Baby is still growing at any astonishing rate, and though it may not be as obvious, you’ve been growing with her. You’ve got 4 months more baby-experience than you did before Baby came along, and while sometimes it may feel like no time has passed at all, and you’re still only just starting out, you know a serious nonfiction book’s worth more about your baby specifically, and what she needs and how she interacts with the world. That knowledge didn’t come all at once, but wouldn’t it have been so much easier if it had? Here are four things these months have taught you that might have taken some of the fear or some of the fun out of the first 4 months with Baby if you hadn’t had to figure them out on your own.
- Baby is always changing
Sure, you knew babies grew fast, and that those teeny tiny fingers and toes won’t stay quite that itty bitty for very long, but you may not have known that growing wasn’t the only way Baby was going to keep you guessing, looks-wise. Specifically, you might not have known how strangely and off-schedule she was going to start displaying a family resemblance. Maybe your child looked like a perfect split of your genes and your partner’s from the very first look, but a lot of babies look more like, well, babies than like anyone you know when their little faces first come into your life.
Still others have a tendency to look like one parent and not the other right away, but just because Baby may not have popped out with your nose, or your partner’s eyes, that doesn’t mean that resemblance won’t start to make itself clearer every day, as Baby grows and changes right before your eyes. After all, there’s no way for you to know that her smile curves at exactly the same angle yours does until the day that she grins up at you for the first time.
- Baby’s cries
By now, you’ve heard enough of Baby’s cries to last a lifetime, and while it’s definitely not your favorite part of parenting, it no longer feels like an incomprehensible scolding from your newborn. By now, you’ve got a sense of what a lot of the things that make Baby cry are, and what some of those cries mean. You’ve got a sense for when she is tired, hungry, or in need of a diaper change, and there are those moments once in a while when you can hear your little ray of sunshine gear up for a nice long wail, and you know exactly what she needs to stop that cry in its tracks. Super-parent to the rescue!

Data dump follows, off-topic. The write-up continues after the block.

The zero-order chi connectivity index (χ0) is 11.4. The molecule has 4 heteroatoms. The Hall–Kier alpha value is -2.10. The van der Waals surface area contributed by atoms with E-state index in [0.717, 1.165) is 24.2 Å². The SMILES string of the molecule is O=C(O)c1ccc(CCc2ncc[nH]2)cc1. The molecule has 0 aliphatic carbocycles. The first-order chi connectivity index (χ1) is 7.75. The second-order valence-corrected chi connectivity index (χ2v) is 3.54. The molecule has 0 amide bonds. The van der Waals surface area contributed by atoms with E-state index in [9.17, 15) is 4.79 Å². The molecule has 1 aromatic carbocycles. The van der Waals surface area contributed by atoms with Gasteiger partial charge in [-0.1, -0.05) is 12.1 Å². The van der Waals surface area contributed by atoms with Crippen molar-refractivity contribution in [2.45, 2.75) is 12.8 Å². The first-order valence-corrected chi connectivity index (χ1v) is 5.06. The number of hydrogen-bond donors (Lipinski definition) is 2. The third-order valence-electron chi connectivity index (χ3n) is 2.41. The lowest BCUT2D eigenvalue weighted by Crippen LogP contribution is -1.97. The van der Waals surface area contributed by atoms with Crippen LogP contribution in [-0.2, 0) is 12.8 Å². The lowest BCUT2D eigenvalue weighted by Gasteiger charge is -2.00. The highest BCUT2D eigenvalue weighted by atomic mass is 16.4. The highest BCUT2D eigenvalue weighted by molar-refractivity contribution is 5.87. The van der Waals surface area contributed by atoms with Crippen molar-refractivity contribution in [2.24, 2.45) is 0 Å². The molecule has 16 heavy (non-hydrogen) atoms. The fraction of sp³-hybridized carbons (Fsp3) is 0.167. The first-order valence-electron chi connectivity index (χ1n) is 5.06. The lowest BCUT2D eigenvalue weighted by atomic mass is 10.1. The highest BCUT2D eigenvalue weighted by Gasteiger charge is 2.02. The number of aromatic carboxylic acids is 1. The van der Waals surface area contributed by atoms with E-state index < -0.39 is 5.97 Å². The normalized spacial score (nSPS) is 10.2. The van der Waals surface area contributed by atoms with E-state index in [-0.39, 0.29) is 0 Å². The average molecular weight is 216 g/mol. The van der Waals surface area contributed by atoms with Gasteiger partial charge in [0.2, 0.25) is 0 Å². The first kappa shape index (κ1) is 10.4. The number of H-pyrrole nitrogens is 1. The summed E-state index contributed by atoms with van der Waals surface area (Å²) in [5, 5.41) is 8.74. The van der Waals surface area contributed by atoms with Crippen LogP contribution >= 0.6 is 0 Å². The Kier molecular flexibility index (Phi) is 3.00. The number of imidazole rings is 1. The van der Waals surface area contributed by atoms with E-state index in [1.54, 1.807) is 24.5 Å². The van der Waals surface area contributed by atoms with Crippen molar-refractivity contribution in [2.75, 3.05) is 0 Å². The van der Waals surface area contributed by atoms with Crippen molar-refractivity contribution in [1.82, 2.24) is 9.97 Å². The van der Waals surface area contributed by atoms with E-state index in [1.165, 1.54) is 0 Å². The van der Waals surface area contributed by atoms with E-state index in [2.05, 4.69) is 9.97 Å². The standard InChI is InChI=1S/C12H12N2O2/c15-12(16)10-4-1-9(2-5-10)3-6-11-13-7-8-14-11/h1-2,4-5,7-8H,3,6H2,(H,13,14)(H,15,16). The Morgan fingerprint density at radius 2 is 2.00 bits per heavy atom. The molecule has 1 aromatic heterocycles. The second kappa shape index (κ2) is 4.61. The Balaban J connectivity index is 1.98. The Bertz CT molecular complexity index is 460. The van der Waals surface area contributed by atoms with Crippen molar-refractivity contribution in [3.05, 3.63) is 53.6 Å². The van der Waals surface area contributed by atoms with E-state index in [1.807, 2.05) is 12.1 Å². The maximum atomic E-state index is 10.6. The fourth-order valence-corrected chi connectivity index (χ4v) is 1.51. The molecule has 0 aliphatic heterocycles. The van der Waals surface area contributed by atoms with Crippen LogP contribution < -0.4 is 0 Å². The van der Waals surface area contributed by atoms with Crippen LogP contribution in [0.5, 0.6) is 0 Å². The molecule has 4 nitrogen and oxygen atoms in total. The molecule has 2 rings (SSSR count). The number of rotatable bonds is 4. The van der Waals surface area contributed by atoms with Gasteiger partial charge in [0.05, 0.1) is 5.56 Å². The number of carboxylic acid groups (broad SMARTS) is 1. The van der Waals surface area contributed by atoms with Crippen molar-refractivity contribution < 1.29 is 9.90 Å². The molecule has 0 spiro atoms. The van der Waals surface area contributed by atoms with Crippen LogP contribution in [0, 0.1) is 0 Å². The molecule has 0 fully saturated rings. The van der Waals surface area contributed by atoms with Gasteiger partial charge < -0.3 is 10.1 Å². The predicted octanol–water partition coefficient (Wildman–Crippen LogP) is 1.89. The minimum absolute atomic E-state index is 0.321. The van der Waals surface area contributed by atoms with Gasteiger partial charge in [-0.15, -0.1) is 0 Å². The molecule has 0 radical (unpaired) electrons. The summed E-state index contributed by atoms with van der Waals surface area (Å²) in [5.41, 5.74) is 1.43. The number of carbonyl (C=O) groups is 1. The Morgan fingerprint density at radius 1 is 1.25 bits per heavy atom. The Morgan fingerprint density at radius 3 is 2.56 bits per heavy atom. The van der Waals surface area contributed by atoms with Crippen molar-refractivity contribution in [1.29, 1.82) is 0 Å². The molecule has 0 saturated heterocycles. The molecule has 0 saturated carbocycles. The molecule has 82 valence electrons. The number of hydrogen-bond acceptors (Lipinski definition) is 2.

- Frenzied feeding
Feeding Baby, whether it’s through breastfeeding or a bottle, is, in a lot of ways, a series of special moments, bonding experiences, and one of the first ways you teach Baby that you’ll always be there for her. It’s also harder than it looks. Despite the fact that, of all of the things Baby needs to learn about the world, it feels like eating should be the one thing to come naturally, many babies, both bottle and breastfed, have a bit of a learning curve before they get into the groove of feeding themselves. The adjustment period she takes to figure it out may be the hardest time you’ve had with food since back when it was your turn to figure out how to feed yourself.
- Baby is tough
It’s hard to look down at the infant you’ve just given birth to and not wonder at how tiny and fragile her little body is, and that’s not a bad thing – Baby is tiny and fragile, and it’s good to be aware of that. On the other hand, though, by now, 4 months into your parenthood adventure, you’re probably starting to get the sense that Baby isn’t as breakable as she seemed at first. Maybe you haven’t had it in your heart to follow any of the textbook timelines for getting her to sleep through the night, but that doesn’t mean that she will never sleep. Maybe the occasional diaper-changing accident leads to Baby taking a bath a little more often than is recommended, or your in-laws have a habit of giving her age-inappropriate toys. That doesn’t mean Baby isn’t going to grow up as happy, healthy, smart and strong as she can be. Baby is resilient enough to withstand all of this and more, and by now you know to take a deep breath, do your best, and remove any small, swallowable parts from those age-inappropriate toddler toys.